Arco (TN)

Arco (TN)

Tuesday, September 30, 2014

Ghost Writer - Yozakura, and unknown Soloku Poet - September 30, 2014

Today's Ghost Writer at Carpe Diem Haiku Kai is indeed a ghost.  Born on Midsummer's night in 1640, at Kyoto, a son of a high ranked samurai and a geisha named Fujiko, which means "Child of the Wisteria". He was raised by his father who taught him all he knew about art and poetry.  When his father died, he was 20 years old and being an orphan he fell into desperation and began to wander through the country side begging and taking odd jobs.

Fortunately he met Basho and his group of companions and joined them.  Here he tells us of how one day Basho suggested that hokku, which at that time was only used to begin a renga, should be able to be used as a stand alone poem and showed this poem to Yozakura:

an old pond
frog jumps in -
water sound!

They both recognized that it was a poem that could stand alone and Basho proposed to call the new form - Soloku.  But here are Yozakura's words:

"It would be a great hokku, but also on it's own its a great poem. I will call this poetry form 'Soloku'". He looked at me. "Well ... what do you say Yozakura?"
"I don't know master Basho ... but you are right. This is a wonderful stand alone poem and I like that name you have given it 'Soloku'. It's somewhat like myself. My parents died and I am an orphan, but I have done it so well. My life as an orphan has brought me so much happiness and joy and of course there is sadness and sorrow too, but I managed being alone and have become who I am now". Tears rolled over my cheeks. Basho embraced me. "You have done well Yozakura. I am proud to be your friend and your master as I am proud to be your disciple too Yozakura. You have teached me a lot too. I love you". Than he gave me a kiss on my forehead and said: "Come on Yozakura we have something to celebrate ... the birth of a new poetry form, 'Soloku'".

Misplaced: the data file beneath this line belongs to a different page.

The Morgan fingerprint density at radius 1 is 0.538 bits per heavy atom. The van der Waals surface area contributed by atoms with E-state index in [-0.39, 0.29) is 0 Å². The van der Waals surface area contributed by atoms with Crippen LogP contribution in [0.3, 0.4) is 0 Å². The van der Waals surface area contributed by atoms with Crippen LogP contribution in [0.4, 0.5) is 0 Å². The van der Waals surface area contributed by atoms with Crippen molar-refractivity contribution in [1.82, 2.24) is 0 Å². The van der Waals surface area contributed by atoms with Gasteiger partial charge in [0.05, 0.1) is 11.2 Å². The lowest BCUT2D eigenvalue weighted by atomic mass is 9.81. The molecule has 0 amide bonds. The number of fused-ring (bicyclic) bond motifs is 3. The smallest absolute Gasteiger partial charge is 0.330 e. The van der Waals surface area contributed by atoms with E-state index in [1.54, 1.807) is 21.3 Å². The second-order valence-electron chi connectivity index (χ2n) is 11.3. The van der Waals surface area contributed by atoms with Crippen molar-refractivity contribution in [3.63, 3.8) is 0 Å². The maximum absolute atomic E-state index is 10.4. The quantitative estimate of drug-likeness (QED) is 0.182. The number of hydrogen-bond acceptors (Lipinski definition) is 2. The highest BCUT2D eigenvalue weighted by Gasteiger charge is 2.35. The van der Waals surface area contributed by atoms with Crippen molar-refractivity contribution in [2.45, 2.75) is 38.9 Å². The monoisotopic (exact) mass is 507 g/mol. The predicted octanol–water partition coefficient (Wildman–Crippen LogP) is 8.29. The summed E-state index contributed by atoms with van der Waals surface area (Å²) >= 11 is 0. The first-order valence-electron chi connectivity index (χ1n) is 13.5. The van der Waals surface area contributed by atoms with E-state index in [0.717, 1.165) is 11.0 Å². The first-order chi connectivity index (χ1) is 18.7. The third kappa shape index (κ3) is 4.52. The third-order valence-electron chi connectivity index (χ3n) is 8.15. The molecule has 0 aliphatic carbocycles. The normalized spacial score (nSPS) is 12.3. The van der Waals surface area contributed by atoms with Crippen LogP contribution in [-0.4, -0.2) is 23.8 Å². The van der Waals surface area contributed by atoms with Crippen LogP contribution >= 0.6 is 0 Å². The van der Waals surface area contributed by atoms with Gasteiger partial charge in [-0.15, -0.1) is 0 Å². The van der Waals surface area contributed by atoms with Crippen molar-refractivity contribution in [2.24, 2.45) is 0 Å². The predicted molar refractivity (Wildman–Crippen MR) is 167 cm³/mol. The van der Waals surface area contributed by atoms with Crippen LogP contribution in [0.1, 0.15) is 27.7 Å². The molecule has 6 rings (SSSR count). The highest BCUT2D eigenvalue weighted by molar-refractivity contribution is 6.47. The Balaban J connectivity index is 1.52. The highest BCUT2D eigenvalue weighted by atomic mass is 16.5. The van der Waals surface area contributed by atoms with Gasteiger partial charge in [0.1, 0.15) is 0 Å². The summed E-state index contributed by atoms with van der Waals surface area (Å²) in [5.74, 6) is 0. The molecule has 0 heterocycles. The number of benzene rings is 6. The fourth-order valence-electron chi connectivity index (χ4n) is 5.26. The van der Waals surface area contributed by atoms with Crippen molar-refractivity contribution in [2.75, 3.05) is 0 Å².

He survived Basho, passing away himself in 1716.  He never became a great haiku poet ... but some of his work has survived.  Here is one of his beautiful soloku poems:


yoake ni arau tsuyude watashino ashisaichoubi

at dawn
I wash my feet with dew
the longest day

© Yozakura (1640-1716)
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Yozakura askes how we became interested in haiku.  Actually, I can't say exactly when or why I began to write haiku or indeed poetry.  When I was young, that is in my teens, I like many, wrote love poems and protest poems.  We were in the 60s then.  But later I no longer wrote very much of anything though I did make up stories for my children and used to "rap" my eldest sons.
Last year I opened my WordPress Bastet and Sekhmet blog (it wasn't the library yet) and began first to write about world events (you won't find them there now though), then memories of my childhood and finally, I began to write haiku and power shorts but also poetry thanks to my association with We Drink Because We're Poets, in which the administrator Sahm King published a book of anthology( The First Round is On Us) with 10 of my poems, I wrote waka (choka and sedoka), haiku and haibun for the now MIA - The Paperbook Collection and a little here and there for other bloggers and with other poets.
I just fell into writing a haiku or two each morning.  Trying to perfect the classic haiku style.  From there I tried American Sentences and American Haiku and then I found Carpe Diem Haiku Kai ... and here we are!  So in a nutshell that's my story dear Yozakura

on the pathway
in a seeming empty wood
ah! Yozakura

© G.s.k. '14

8 comments:

  1. Only in that solitude you can feel connected.

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  2. Thank you for sharing your story! I too wrote love and protest poems - the latter was pretty much unheard of in the 80s though.... !

    Yozakura would be honored by your tribute :)

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    1. I read your post ... we're divided by a generation but still have so much in common! I'm happy you think Yozakura would be honored .. I like him very much.

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  3. Aren't we fortunate to have found this site!

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  4. I love your tribute, Georgia! You do Yozakura honour and your haiku are always so beautiful!

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    1. Thanks Oliana dear! I'm happy you think so!

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harmonious words ... like crystal clear water ... pure ectasy

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